Migrant caravan not an ‘invasion’ — US militarism partly to blame, says expert

by

Mary Ellen O’Connell. Photo by Matt Cashore/University of Notre Dame.

Mary Ellen O’Connell. Photo by Matt Cashore/University of Notre Dame.

President Donald Trump has warned that a caravan of Central Americans headed for the U.S.-Mexico border amounts to an “invasion” of America and that the U.S. military will be waiting.

 

But, a University of Notre Dame Law School professor and renowned expert on international law on the use of force says the migrants pose no national security threat to America and blames misuse of the military for helping to create conditions that “compel people to risk everything in the hope of a life of dignity.”

 

Mary Ellen O’Connell, Robert and Marion Short Professor of Law and research professor of international dispute resolution, is co-author of “Self-Defense against Non-State Actors.”

 

O’Connell says stationing armed forces on the border to confront the caravan squanders resources and exacerbates the flawed thinking that military force can solve all of America’s problems.

 

“During the Cold War, the U.S. military and CIA propped up anti-communist dictatorships around the world, including in Central America,” O’Connell says. “The legacy of torture, abuse and mass killing translates into the rampant violence still plaguing these states. When the Cold War ended, the U.S. did little to undo the damage — little to support nonviolent change, to support the rule of law, the creation of jobs, provision of education and health care. Rather, the U.S. doubled down on using military force in all the wrong ways. Post-Cold War U.S. presidents have sent the military to attempt arms control, confront terrorism and impose democracy and human rights.”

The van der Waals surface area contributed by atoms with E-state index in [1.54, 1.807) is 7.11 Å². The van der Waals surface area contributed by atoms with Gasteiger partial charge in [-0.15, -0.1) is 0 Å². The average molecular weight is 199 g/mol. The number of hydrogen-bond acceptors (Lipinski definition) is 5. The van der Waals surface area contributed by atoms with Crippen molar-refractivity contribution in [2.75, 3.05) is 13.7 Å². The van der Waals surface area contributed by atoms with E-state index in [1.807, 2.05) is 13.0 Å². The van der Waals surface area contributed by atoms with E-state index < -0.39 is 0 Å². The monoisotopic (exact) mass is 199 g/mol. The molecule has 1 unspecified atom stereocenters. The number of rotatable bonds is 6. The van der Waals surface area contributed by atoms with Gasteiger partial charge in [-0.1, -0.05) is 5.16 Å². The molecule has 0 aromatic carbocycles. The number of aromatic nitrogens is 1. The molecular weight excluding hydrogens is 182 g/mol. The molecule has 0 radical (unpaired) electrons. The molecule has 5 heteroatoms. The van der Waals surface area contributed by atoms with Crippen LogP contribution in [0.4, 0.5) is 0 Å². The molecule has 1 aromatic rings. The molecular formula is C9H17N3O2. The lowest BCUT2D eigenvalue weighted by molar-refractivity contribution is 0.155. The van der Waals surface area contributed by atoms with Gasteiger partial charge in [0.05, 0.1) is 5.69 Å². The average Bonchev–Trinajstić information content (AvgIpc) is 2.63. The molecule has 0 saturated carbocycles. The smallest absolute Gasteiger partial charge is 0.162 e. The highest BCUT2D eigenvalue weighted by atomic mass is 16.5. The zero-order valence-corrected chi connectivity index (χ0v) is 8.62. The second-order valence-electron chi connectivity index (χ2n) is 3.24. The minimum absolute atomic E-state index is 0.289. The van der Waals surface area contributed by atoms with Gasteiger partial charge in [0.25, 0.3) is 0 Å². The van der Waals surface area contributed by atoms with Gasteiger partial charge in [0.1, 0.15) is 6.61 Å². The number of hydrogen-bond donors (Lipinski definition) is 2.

According to O’Connell, presidents persist, despite decades of failure, and doing so requires re-characterizing problems as national security concerns.

 

“Invasions are armed operations organized with the intention of taking control of foreign sovereign territory through the use of force. The United States, United Kingdom and Australia invaded Iraq in 2003. Russia invaded Crimea, Ukraine, in 2014. The migrants are not armed, organized or intending to take control of U.S. territory.

 

“Because the migrants are not an ‘organized armed group’ with weapons, training and command requisite to engaging U.S. military forces, the U.S. is only permitted under international law to use lethal force under police rules — to save lives immediately. If a migrant fires a gun at a U.S. service member, that service member may defend himself or herself as a police or border enforcement officer would be able to do in the same circumstances. When the U.S. Marines assisted in the L.A. riots, for example, they were under police rules. Any other use of force would be excessive and unlawful. Persons who cross illegally today into the U.S. are detained using the force necessary to affect an arrest, which rarely if ever results in even injury, let alone death. Larger numbers do not change these rules. They only require more U.S. personnel and coordination with Mexican authorities.”

 

If U.S. leaders from both parties were truly interested in a solution, O’Connell says, rather than stirring up more fear for political gain, they would shift the resources and the rhetoric to Central America and nonviolence and offer partnership to build communities of nonviolence.

 

Last spring, O’Connell served as a Fulbright Fellow at the Norwegian Nobel Institute. She also has been a professional military educator for the U.S. Department of Defense.

 

Contact: Mary Ellen O’Connell, maryellenoconnell@nd.edu